The physician excluded other pulmonary diseases such as acute respiratory distress syndrome, lung edema, pulmonary tuberculosis, pulmonary embolism, cryptogenic organizing pneumonia, and acute interstitial pneumonia before making a clinical diagnosis of VAP. All clinical diagnoses of VAP were evaluated and endotracheal aspirate samples for semiquantitative cultures of peptide-conjugated phosphorodiamidate morpholino oligomer were obtained from all patients with clinically diagnosed VAP. These cultures were scored using the four-quadrant method, with a score of 0 indicating no growth; 1+ = rare growth; 2+ = light growth; 3+ = moderate growth; 4+ = heavy growth. A score of 3+ or 4+ defined the presence of microbiologically confirmed VAP in the semiquantitative cultures of endotracheal aspirate.

Early-onset VAP was defined as VAP diagnosed within the first 4 days of MV, and late-onset VAP was diagnosed when VAP presented thereafter. All microbiology laboratory people who involved in this study were blinded to the study.


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Data Collection

The age, sex, medical specialty, diagnosis at admission, reason for MV, prior antibiotic use, length of hospital stays before admission to ICU, and APACHE II scores (range: 0–71) of each patient were recorded at baseline.

The primary outcome of this study was to evaluate the incidence of VAP.

Secondary outcomes included in the study were the average of days spent in the ICU, length of stay in hospital, and rates of Clostridium difficile-associated diarrhea, cases of constipation, mean gastric residual volume in first 2 days, analysis of respiratory aspiration, and duration of MV in days.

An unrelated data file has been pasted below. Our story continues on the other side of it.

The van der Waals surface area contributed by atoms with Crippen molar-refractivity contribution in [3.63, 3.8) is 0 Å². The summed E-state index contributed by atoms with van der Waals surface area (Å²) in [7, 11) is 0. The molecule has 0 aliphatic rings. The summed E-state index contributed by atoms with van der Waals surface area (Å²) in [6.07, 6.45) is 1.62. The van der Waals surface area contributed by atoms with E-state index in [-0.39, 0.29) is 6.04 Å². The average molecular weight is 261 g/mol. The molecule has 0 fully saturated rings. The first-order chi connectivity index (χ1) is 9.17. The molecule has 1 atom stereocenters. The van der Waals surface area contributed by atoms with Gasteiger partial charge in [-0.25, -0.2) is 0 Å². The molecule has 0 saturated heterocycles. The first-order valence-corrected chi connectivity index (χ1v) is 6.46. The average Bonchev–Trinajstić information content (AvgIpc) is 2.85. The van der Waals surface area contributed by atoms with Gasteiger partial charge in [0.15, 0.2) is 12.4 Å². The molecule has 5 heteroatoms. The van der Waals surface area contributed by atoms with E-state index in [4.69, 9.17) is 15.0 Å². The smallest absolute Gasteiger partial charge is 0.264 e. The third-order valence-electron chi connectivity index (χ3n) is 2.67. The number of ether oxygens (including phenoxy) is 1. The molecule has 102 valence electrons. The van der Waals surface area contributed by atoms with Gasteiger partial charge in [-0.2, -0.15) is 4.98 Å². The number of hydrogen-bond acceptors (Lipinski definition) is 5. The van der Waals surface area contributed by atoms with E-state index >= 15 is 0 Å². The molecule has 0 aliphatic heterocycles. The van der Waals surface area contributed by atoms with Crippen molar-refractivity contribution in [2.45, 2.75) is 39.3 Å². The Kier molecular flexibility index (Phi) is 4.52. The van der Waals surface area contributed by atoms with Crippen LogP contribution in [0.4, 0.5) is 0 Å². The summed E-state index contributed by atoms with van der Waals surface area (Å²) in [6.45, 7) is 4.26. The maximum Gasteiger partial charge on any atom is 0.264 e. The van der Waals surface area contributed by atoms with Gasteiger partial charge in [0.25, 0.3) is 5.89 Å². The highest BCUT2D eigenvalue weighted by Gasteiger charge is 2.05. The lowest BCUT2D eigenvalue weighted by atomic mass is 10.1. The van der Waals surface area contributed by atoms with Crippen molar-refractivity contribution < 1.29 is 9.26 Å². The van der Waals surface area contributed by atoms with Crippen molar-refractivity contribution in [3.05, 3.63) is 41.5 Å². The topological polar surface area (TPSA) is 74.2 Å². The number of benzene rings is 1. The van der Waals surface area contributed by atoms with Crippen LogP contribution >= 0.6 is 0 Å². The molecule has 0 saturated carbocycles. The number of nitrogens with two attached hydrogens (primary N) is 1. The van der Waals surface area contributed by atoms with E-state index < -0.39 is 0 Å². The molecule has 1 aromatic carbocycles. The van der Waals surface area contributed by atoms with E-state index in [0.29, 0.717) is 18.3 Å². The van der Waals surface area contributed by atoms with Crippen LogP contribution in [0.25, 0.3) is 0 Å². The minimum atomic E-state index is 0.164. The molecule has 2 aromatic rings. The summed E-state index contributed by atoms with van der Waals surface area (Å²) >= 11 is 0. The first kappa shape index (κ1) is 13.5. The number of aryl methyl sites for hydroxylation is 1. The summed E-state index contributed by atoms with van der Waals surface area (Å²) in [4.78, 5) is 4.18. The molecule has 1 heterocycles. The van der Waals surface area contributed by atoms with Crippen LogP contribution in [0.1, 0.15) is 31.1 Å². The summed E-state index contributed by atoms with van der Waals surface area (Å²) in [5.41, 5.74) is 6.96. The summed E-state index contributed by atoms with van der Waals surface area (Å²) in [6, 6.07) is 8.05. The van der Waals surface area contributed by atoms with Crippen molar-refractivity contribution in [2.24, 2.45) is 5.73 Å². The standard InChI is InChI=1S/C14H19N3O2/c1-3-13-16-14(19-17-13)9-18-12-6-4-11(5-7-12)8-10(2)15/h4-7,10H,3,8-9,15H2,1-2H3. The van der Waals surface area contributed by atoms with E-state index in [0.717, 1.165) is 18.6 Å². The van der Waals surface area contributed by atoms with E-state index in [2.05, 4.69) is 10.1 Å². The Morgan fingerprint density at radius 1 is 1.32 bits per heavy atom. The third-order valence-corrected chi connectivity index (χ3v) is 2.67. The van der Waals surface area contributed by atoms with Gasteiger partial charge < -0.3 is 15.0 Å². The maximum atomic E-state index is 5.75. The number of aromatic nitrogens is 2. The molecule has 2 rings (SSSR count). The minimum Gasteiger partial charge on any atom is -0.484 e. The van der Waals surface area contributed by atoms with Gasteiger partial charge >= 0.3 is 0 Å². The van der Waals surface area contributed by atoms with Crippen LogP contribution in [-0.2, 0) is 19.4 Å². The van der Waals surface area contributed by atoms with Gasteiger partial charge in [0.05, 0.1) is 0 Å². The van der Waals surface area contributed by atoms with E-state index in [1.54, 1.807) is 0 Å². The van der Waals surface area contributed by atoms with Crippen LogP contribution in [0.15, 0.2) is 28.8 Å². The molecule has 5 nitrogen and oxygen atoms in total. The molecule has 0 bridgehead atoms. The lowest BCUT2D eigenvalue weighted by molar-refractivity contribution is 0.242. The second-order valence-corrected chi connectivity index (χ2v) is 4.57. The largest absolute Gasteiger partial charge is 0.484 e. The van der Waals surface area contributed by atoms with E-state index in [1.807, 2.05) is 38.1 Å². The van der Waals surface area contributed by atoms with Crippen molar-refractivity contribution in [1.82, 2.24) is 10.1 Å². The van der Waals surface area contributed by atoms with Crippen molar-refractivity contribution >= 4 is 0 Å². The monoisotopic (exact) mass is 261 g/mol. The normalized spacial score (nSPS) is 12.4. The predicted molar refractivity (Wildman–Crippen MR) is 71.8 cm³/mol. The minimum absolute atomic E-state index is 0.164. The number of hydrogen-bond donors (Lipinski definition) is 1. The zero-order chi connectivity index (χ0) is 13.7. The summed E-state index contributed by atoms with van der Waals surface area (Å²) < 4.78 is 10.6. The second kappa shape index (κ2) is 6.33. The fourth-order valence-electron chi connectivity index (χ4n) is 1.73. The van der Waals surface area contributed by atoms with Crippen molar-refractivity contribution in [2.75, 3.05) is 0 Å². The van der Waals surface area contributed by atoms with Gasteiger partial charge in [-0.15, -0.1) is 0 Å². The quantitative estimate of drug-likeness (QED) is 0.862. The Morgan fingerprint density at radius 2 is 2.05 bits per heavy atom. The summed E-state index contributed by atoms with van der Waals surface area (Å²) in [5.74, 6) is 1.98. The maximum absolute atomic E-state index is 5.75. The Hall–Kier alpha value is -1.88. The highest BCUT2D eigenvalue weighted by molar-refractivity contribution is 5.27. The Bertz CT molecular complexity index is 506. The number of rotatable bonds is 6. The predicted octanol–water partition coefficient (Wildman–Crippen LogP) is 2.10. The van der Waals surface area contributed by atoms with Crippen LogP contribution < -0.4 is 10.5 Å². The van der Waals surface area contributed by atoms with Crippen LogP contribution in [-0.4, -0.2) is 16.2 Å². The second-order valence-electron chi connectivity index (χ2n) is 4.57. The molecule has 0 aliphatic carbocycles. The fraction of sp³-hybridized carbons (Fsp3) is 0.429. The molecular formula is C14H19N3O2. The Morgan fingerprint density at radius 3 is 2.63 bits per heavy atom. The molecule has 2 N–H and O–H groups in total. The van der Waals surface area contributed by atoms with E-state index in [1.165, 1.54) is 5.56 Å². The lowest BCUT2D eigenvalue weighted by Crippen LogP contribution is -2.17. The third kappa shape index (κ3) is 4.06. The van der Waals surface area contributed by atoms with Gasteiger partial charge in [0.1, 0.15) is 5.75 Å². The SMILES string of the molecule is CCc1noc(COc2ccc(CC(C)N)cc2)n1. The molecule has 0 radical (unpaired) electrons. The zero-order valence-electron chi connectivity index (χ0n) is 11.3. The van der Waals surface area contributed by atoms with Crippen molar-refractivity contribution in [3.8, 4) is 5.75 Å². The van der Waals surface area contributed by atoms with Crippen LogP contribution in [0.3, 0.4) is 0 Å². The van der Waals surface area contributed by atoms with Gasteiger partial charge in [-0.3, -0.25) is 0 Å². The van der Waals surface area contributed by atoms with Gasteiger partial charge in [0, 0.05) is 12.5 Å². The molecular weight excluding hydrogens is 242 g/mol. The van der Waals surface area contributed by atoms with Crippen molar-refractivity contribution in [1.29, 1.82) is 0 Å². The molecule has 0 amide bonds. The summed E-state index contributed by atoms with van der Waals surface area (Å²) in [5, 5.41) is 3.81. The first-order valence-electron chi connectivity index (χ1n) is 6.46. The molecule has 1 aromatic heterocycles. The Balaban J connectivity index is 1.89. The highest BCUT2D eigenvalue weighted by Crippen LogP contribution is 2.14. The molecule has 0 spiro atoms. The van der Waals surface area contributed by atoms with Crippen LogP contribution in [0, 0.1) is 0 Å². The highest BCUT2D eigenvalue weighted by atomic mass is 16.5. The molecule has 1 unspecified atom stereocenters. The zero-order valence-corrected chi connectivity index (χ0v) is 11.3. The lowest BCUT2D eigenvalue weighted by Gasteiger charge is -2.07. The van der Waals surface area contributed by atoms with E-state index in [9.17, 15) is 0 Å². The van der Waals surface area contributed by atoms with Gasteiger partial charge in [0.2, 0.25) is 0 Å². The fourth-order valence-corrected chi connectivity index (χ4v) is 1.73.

Sample Size and Statistical Analysis

We calculated that a sample size of 120 patients (60 patients per group) were required for the study to have 90% power to show a 50% relative reduction in VAP at a one-sided Alfa level of 0.05. Statistical analysis was performed using SAS statistical software version 9.4 (SAS Institute Cary, North Carolina, United States). Qualitative variables were compared between the two groups using Student's t-test, chi-squared test, repeated measure analysis of variance, and Wilcoxon test. All p-values were one sided and p < 0.05 were considered statistically significant.


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Results

Of the 120 patients (100%) (group 1, n = 60; group 2, n = 60) that were randomly selected, 18 patients (15%) were excluded during the study. Out of these 18 patients (100%), 8 (44.44%) and 10 (55.55%) patients were from group 1 and group 2, respectively. In group1, out of 8 (100%) excluded patients, 4 (50%) patients died in the first 48 hours of ventilatory support and 4 (50%) patients were extubated because of unlikely to need MV for at least 48 hours. Out of the 10 (100%) excluded patients in group 2, three (30%) patients died in the first 48 hours of ventilatory support, four (40%) patients withdrawn their consent to continue the study, and three (30%) patients extubated because of unlikely to need MV for at least 48 hours. SAS statistical software version 9.4 (SAS Institute Cary, North Carolina, United States) was used for statistical analysis.

To compare differences between the groups, Student's t-test (normal distribution) and Mann–Whitney U test (non-Gaussian distribution) were used for continuous variables, and chi-squared (_2) test was used for categorical variables. The mean age (p = 0.25), mean sex (p =0.120), mean APACHE II score (p = 0.65), risk factors of VAP (p = 0.56), reasons for admission to the ICU (p = 0.120), and oral hygiene status (p = 0.3) were all noted. There were no significant differences between the two groups in the primary admission.

The primary outcomes of this study was to evaluate the incidence of VAP, as analyzed by generalized Wilcoxon test. Of the 120 patients, only 102 completed the study and out of 102 patient, 44 patients were diagnosed with VAP (group 1: 14 patients [26.9%]; vs. group 2: 30 patients [60%]; p = 0.03) ([Fig. 1]). In this study, the addition of orodispersible probiotic sachets in the daily diet led to a significant reduction in cases of VAP.

Zoom Image
Fig. 1 Patients analyzed for the primary end point. VAP, ventilator-associated pneumonia.